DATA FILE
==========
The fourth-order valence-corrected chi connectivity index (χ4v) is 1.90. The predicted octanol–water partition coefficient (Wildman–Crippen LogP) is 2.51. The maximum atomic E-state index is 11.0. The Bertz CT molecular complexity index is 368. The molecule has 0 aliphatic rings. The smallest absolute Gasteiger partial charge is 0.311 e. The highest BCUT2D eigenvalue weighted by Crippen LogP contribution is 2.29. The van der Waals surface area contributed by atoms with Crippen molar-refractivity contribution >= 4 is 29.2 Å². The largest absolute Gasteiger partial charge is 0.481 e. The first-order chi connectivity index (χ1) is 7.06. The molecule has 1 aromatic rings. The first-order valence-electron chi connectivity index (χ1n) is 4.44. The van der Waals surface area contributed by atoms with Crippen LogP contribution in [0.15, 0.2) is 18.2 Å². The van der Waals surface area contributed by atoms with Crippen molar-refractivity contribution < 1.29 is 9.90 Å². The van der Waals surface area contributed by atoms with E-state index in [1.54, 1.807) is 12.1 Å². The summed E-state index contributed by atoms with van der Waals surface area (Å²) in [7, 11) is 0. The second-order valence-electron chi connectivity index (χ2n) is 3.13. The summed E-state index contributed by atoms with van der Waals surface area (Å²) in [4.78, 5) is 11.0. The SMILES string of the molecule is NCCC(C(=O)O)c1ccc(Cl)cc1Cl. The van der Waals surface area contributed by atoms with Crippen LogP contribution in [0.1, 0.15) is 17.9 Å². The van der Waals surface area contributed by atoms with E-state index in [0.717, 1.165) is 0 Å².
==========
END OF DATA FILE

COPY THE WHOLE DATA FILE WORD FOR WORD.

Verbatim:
The fourth-order valence-corrected chi connectivity index (χ4v) is 1.90. The predicted octanol–water partition coefficient (Wildman–Crippen LogP) is 2.51. The maximum atomic E-state index is 11.0. The Bertz CT molecular complexity index is 368. The molecule has 0 aliphatic rings. The smallest absolute Gasteiger partial charge is 0.311 e. The highest BCUT2D eigenvalue weighted by Crippen LogP contribution is 2.29. The van der Waals surface area contributed by atoms with Crippen molar-refractivity contribution >= 4 is 29.2 Å². The largest absolute Gasteiger partial charge is 0.481 e. The first-order chi connectivity index (χ1) is 7.06. The molecule has 1 aromatic rings. The first-order valence-electron chi connectivity index (χ1n) is 4.44. The van der Waals surface area contributed by atoms with Crippen LogP contribution in [0.15, 0.2) is 18.2 Å². The van der Waals surface area contributed by atoms with Crippen molar-refractivity contribution < 1.29 is 9.90 Å². The van der Waals surface area contributed by atoms with E-state index in [1.54, 1.807) is 12.1 Å². The summed E-state index contributed by atoms with van der Waals surface area (Å²) in [7, 11) is 0. The second-order valence-electron chi connectivity index (χ2n) is 3.13. The summed E-state index contributed by atoms with van der Waals surface area (Å²) in [4.78, 5) is 11.0. The SMILES string of the molecule is NCCC(C(=O)O)c1ccc(Cl)cc1Cl. The van der Waals surface area contributed by atoms with Crippen LogP contribution in [0.1, 0.15) is 17.9 Å². The van der Waals surface area contributed by atoms with E-state index in [0.717, 1.165) is 0 Å².